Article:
DeSantis' popularity plummets amid widely-panned coronavirus response

Zac Anderson zac.anderson@heraldtribune.comPublished 3:23 PM EDT Jul 31, 2020In the span of a few months Gov.

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In the span of a few months Gov. Ron DeSantis has gone from one of the most admired state leaders in America to one of the most disparaged, with an approval rating that has dropped precipitously as coronavirus cases surged.

A pair of recent polls indicate more Floridians now disapprove of the job DeSantis is doing than approve. The latest was released Friday by Mason-Dixon Polling & Strategy. It shows that 49% of Florida voters disapprove of the governor’s job performance, compared to 45% who approve.

That’s a 17 percentage point drop from the 62% of Florida voters who approved of DeSantis in a Mason-Dixon poll from last year.

The stunning turnaround is another example of how politicians often are defined by how they respond in a crisis, and many people are taking a dim view of how Florida’s Republican chief executive has handled the latest phase of the coronavirus outbreak.

While the pandemic has boosted the reputations of many governors – both Ohio Republican Mike DeWine and Massachusetts Republican Charlie Baker have sky high approval ratings - DeSantis has been accused of standing by and doing little to halt the march of the virus in his state, allowing Florida to become a global hotspot.

As the virus has raged out of control, DeSantis has closed bars but taken few other steps to contain the virus. He repeatedly played down the explosion of new cases, at first attributing it to more testing and then arguing that the big increase in cases isn’t such a big deal because many of those infected are younger and less likely to get seriously ill.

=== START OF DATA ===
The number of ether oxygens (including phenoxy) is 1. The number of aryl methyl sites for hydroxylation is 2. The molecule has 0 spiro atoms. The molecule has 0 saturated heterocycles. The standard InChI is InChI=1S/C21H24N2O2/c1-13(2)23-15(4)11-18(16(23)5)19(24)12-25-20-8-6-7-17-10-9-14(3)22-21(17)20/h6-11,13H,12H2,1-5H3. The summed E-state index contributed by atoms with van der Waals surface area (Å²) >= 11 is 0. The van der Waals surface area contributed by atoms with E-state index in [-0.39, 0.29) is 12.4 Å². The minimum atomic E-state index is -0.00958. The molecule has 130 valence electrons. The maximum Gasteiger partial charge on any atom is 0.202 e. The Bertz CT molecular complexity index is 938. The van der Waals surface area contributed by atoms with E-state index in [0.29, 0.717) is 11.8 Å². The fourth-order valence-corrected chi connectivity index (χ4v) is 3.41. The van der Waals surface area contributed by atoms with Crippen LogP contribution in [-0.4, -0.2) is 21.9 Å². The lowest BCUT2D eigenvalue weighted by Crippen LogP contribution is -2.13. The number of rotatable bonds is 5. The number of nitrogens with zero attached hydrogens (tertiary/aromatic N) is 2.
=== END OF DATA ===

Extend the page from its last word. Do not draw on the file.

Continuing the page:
Previous coverage: DeSantis draws heightened criticism as Florida COVID-19 cases and deaths soar

More: Florida sets new daily mark for COVID-19 deaths while DeSantis finds 'positive trends'

Then, when hospitalizations and deaths also began to spike, he questioned the death numbers. When Florida began notching daily records for new deaths this week he dismissed it as a “lagging indicator” and said he is hopeful because hospitalizations and new cases appear to have stabilized, even as they remain at exceptionally high levels.

DeSantis has rejected a statewide mask mandate and refused to further rollback the reopening effort. His administration is even talking about getting bars and breweries open again, while continuing to urge schools to reopen.

Other GOP leaders have taken a different approach. Arizona’s Republican governor has gone beyond just closing bars and also ordered businesses such as movie theatres, gyms and water parks to shut down again.

Republican governors in Alabama, Indiana, Arkansas and Ohio have issued statewide mask orders.

Polls show Floridians want more from DeSantis.